CityLab recently posted an interesting article entitled “There’s No Such Thing as a Dangerous Neighborhood”. The piece makes a lot of points that are consistent with the findings of our independent crime studies of East Liberty and our “hot spot” crime reduction strategy. Our strategy focused on cleaning up the 3% of addresses in the neighborhood that generated a majority of calls to the police. This resulted in an astounding 49% reduction in residential crime in the neighborhood between 2008 and 2012. The key to this strategy was using property management as a tool to reduce crime, rather than relying on the police.
See these excerpts from the article:
“More than 30 years later, the evidence demonstrates that the broken windows paradigm does little to nothing to reduce serious crime but does tend to make people feel more unsafe, reduce trust in and cooperation with police, and could contribute to, in fact, producing and facilitating more violence.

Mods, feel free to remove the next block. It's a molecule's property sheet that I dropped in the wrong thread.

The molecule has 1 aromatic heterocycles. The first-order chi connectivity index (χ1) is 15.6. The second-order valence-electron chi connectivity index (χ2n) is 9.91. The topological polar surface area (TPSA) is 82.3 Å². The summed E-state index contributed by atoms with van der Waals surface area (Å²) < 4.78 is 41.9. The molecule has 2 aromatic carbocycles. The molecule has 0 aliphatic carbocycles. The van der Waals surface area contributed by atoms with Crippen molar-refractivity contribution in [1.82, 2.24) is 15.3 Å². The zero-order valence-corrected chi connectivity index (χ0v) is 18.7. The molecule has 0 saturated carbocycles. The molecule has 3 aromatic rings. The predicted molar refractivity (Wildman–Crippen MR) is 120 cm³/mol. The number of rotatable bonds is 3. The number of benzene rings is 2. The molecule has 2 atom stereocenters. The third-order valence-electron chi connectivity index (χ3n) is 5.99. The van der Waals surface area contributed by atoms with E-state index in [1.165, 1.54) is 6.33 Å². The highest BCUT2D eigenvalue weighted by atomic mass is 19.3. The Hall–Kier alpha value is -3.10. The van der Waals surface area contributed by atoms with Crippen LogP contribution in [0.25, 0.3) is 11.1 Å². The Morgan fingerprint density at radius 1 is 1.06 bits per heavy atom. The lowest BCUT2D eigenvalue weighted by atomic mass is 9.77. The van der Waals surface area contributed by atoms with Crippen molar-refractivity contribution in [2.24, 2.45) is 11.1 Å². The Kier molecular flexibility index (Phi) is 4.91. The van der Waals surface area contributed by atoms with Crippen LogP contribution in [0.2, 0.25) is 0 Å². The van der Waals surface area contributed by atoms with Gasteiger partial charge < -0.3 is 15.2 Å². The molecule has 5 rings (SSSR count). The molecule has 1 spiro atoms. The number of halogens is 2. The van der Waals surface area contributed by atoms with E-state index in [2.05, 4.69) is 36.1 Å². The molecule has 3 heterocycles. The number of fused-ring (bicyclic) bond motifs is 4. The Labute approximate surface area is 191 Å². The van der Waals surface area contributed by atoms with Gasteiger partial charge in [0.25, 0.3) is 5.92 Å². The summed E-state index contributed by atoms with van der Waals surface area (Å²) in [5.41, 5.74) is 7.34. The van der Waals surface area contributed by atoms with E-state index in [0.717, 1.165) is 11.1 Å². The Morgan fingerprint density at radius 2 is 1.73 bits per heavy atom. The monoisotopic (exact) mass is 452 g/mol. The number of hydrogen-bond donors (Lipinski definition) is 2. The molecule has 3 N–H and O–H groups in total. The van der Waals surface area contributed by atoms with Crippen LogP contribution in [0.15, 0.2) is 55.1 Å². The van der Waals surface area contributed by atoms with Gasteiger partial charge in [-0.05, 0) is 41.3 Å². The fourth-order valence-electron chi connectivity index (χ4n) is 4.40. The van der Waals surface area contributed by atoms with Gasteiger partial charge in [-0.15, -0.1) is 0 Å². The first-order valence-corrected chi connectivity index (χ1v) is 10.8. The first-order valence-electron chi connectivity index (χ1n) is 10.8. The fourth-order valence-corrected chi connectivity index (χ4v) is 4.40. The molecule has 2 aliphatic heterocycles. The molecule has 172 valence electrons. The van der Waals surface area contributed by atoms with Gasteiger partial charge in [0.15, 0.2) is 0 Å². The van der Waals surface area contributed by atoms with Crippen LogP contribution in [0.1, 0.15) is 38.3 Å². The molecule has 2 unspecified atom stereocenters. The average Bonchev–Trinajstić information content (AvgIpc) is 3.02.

The knowledge that we’ve gained since 1982 unequivocally tells us something else: Serious violence is extremely concentrated in very particular places and, most importantly, among very particular people. Dispelling the notion of ‘dangerous neighborhoods,’ extensive research on geographic concentration has consistently found that around half of all crime complaints or incidents of gun violence concentrated at about 5 percent of street segments or blocks in a given city.”